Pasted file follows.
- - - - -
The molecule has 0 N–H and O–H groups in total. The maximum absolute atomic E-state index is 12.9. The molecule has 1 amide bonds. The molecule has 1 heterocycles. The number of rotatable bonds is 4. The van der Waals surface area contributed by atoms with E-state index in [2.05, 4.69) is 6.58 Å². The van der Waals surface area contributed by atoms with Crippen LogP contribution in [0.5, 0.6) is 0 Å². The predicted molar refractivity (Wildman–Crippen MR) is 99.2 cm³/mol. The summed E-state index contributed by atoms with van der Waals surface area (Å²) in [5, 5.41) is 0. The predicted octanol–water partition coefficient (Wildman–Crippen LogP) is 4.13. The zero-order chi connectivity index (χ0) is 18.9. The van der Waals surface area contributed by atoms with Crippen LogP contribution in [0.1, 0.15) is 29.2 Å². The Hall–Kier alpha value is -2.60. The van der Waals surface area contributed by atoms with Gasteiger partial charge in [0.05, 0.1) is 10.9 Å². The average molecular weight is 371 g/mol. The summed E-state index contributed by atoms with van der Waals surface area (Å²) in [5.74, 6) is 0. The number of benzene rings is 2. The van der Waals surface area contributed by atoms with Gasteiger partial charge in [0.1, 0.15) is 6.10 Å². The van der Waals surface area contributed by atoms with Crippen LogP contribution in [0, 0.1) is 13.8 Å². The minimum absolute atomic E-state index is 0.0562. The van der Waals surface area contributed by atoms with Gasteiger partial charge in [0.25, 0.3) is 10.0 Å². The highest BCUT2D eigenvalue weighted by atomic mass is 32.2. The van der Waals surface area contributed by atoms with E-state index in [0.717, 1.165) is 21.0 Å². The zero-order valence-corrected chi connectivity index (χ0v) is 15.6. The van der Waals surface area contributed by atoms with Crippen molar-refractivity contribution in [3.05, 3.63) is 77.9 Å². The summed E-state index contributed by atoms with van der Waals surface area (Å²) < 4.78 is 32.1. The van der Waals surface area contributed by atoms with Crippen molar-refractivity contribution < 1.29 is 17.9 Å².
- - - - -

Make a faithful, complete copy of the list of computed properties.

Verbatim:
The molecule has 0 N–H and O–H groups in total. The maximum absolute atomic E-state index is 12.9. The molecule has 1 amide bonds. The molecule has 1 heterocycles. The number of rotatable bonds is 4. The van der Waals surface area contributed by atoms with E-state index in [2.05, 4.69) is 6.58 Å². The van der Waals surface area contributed by atoms with Crippen LogP contribution in [0.5, 0.6) is 0 Å². The predicted molar refractivity (Wildman–Crippen MR) is 99.2 cm³/mol. The summed E-state index contributed by atoms with van der Waals surface area (Å²) in [5, 5.41) is 0. The predicted octanol–water partition coefficient (Wildman–Crippen LogP) is 4.13. The zero-order chi connectivity index (χ0) is 18.9. The van der Waals surface area contributed by atoms with Crippen LogP contribution in [0.1, 0.15) is 29.2 Å². The Hall–Kier alpha value is -2.60. The van der Waals surface area contributed by atoms with Gasteiger partial charge in [0.05, 0.1) is 10.9 Å². The average molecular weight is 371 g/mol. The summed E-state index contributed by atoms with van der Waals surface area (Å²) in [5.74, 6) is 0. The number of benzene rings is 2. The van der Waals surface area contributed by atoms with Gasteiger partial charge in [0.1, 0.15) is 6.10 Å². The van der Waals surface area contributed by atoms with Crippen LogP contribution in [0, 0.1) is 13.8 Å². The minimum absolute atomic E-state index is 0.0562. The van der Waals surface area contributed by atoms with Gasteiger partial charge in [0.25, 0.3) is 10.0 Å². The highest BCUT2D eigenvalue weighted by atomic mass is 32.2. The van der Waals surface area contributed by atoms with E-state index in [0.717, 1.165) is 21.0 Å². The zero-order valence-corrected chi connectivity index (χ0v) is 15.6. The van der Waals surface area contributed by atoms with Crippen molar-refractivity contribution in [3.05, 3.63) is 77.9 Å². The summed E-state index contributed by atoms with van der Waals surface area (Å²) < 4.78 is 32.1. The van der Waals surface area contributed by atoms with Crippen molar-refractivity contribution < 1.29 is 17.9 Å².